Gilpins Basin - then and now


On this occasion the echoes of industry, which so often accompany the abandoned canals, seem to have been stilled, replaced with birdsong and the rustle of leaves.

Sunday, 22 November 2009

Wyrley Bank Branch Canal, Essington Junction to Long Lane Bridge

Wyrley Bank Branch Canal
Essington Junction to Long Lane
7th November 2009

The length of canal following the six locks at Sneyd is very visible as it flanks the towpath, with it's profile filled with trees, assorted rubbish and, on the occasion of my visit, a few inches of water. The first canal structure one encounters is a very unusual house to the west of the channel, effectively a one up one down affair set in the midst of a muddy breakers yard. It is unclear if this is an old lengthsmans home, or something to do with the railway.


Cottage above Sneyd Locks

The first mile or so winds round in a big loop, with the old Essington Arm branching off to the north west at the apex of the bend. The Essington section was actually part of the original mainline and the extra 3.5 miles out to Gt Wyrley wasn't built till 1857, 59 years later and 28 years after the Essington section had been abandoned.

This part of the canal has an inner city feel to it, with one of the more troubled estates of Bloxwich bordering it to the east. The estate makes it's presence known in the shape of graffiti, broken bottles and fire marks on the tarmac'd towpath. Not that I witnessed and anti social behaviour, other than the obligatory lunatic on a motorbike who fortunately kept his distance.



Pipe Bridge at Broad Lane with railway bridge beyond

With the bridge removed, there is little to see as the now culverted canal passes the site of Broad Lane Bridge. However, a few hunderd yards on you arrive at the first of the two railway bridges, preceeded by an arched pipe bridge which is so typical of a canal but so incongrous elsewhere. As soon as the canal passes under the railway the edgyness of urban life is left behind and the canal, now in water, winds it's way through some very pleasant countryside.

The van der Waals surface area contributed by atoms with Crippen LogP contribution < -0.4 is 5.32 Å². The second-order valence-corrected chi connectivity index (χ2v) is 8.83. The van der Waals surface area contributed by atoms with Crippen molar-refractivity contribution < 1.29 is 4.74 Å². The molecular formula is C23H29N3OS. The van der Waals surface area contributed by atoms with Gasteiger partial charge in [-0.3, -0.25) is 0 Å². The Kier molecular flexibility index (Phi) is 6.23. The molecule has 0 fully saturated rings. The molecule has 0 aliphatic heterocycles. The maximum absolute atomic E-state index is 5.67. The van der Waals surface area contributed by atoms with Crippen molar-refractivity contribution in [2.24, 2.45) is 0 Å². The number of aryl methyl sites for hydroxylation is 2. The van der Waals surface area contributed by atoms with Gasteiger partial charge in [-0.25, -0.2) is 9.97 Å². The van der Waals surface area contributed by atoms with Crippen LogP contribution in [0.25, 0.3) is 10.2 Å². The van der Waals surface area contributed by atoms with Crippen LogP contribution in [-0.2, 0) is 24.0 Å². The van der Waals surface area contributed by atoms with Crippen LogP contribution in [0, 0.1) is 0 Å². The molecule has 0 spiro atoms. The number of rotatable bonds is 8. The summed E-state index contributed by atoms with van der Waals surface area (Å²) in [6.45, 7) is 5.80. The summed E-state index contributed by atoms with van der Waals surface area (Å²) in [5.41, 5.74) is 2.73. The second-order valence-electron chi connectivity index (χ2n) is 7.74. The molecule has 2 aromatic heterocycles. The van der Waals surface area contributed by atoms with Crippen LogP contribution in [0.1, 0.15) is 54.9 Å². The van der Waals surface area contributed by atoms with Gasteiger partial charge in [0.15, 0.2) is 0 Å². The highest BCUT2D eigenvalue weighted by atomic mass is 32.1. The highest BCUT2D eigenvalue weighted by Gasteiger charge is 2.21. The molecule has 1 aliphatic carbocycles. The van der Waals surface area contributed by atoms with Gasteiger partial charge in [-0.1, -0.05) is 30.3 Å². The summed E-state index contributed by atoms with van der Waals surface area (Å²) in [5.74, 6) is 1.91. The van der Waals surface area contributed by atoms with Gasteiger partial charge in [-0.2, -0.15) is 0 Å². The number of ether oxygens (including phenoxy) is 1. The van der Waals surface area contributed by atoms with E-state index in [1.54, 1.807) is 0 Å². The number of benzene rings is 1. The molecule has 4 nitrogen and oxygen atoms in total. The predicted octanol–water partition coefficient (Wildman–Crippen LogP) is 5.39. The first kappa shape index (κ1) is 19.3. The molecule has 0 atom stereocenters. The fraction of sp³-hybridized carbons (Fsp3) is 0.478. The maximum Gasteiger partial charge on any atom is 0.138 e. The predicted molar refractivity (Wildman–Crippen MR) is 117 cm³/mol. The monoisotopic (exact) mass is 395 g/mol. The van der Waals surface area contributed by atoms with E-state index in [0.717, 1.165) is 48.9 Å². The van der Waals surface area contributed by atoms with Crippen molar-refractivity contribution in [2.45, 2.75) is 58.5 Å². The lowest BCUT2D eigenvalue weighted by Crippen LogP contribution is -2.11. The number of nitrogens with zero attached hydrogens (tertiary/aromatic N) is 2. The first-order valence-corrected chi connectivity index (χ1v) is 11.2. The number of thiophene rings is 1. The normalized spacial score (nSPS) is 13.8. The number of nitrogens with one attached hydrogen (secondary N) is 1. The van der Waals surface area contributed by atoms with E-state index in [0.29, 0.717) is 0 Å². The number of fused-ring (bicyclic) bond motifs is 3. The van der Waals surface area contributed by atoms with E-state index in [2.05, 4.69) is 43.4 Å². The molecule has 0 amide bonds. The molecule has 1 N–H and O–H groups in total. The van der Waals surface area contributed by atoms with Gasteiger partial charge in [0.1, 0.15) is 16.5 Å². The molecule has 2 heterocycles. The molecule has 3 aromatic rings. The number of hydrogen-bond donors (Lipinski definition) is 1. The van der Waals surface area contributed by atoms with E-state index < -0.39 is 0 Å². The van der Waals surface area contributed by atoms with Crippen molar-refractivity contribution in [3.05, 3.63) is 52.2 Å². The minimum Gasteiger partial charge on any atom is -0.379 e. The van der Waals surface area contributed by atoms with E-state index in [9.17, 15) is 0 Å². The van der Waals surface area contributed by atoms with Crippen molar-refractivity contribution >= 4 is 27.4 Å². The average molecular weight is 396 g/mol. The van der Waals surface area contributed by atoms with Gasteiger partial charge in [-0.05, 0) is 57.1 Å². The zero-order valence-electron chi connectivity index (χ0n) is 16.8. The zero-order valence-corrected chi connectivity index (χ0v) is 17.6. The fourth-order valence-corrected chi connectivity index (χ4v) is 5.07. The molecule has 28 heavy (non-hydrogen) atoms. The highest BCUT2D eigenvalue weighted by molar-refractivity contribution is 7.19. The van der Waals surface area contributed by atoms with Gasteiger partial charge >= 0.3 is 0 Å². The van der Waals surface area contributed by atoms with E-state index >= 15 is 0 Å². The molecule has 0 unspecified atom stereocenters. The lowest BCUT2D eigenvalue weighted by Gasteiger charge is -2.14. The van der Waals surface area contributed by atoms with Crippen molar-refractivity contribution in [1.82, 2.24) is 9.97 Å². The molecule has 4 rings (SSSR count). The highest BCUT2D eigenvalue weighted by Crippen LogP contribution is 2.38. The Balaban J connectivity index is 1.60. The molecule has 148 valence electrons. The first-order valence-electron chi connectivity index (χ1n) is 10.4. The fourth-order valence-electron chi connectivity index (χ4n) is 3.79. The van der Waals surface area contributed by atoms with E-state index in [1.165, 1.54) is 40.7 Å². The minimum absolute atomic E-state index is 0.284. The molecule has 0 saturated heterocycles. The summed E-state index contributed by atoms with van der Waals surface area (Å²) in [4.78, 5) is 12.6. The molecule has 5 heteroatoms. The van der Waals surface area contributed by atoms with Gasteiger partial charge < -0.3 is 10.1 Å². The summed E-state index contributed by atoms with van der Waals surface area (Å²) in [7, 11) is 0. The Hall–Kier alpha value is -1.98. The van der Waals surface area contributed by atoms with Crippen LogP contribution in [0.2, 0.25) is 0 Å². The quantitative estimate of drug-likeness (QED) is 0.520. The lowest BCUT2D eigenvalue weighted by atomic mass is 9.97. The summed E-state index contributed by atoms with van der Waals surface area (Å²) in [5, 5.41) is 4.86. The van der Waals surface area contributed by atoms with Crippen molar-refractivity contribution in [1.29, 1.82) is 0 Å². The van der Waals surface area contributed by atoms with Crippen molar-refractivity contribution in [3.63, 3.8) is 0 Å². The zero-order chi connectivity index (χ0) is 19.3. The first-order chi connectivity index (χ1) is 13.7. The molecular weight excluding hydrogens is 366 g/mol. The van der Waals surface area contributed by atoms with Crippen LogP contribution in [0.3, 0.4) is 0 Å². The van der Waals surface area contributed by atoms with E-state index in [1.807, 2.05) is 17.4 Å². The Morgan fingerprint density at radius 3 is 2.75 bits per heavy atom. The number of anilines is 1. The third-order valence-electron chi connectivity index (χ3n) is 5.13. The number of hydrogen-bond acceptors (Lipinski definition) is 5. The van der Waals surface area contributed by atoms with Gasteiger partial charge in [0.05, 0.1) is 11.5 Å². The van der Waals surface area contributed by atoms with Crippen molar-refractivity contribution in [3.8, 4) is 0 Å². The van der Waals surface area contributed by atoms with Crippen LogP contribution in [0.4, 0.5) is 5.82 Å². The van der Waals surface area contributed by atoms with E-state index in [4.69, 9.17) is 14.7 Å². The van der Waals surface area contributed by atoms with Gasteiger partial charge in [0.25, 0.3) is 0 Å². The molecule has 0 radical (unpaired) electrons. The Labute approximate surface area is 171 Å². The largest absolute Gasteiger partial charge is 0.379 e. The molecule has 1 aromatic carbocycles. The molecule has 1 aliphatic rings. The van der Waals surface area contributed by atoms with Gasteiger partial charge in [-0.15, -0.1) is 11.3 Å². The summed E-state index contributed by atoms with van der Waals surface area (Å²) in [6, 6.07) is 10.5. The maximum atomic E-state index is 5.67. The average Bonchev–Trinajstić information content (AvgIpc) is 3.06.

Rope Roller on Railway Bridge

This loop of canal behind the railway line continues for a mile or so, ending with a very abrupt left hand turn back under the second railway bridge, with the site of an infilled arm marked by a stand of trees to the right. The corner of the railway bridge is protected by one of the most perfect rope rollers I have ever encountered, and looked to functional I even gave it a twist to see if it still rotated (it didn't).


South from Long Lane

The canal then enters a long tree lined cutting, with occasional square bollards set into the bank. They are probably placed to indicate that the edge is unstable, but many look as if they are ready and waiting a narrowboat to tie up for the night.  Long Lane has lost it's bridge, now replaced by a high embankment with the water channel piped through it's base. Whilst it does represent an obstacle, the vantage point offers fine views along the canal.

Saturday, 21 November 2009

Sneyd Reservoir, Wyrley Bank Branch Canal

Sneyd Reservoir
Wyrley Bank Branch Canal
7th November 2009


A trip to see the Wyrley Bank Branch Canal, or indeed the older Essington Branch wouldn't be complete without a look at Sneyd Reservoir. Whilst you wouldn't think it from ground level, this canal is one of the highest on the system at 507 feet, and the higher you go the more problematic the water supplies become.

Sneyd Reservoir at its much reduced depth

The four miles of canal above Sneyd Locks is on a single level and therefore can be fed at any point. It therefore made sense to build the holding reservoir close to the start, allowing the canal to be used to access as many mines as possible in it's initial phase of construction.

Map showing feeder channel to reservoir to capture surplus water coming down the canal.
Map sourced by Laurence Hogg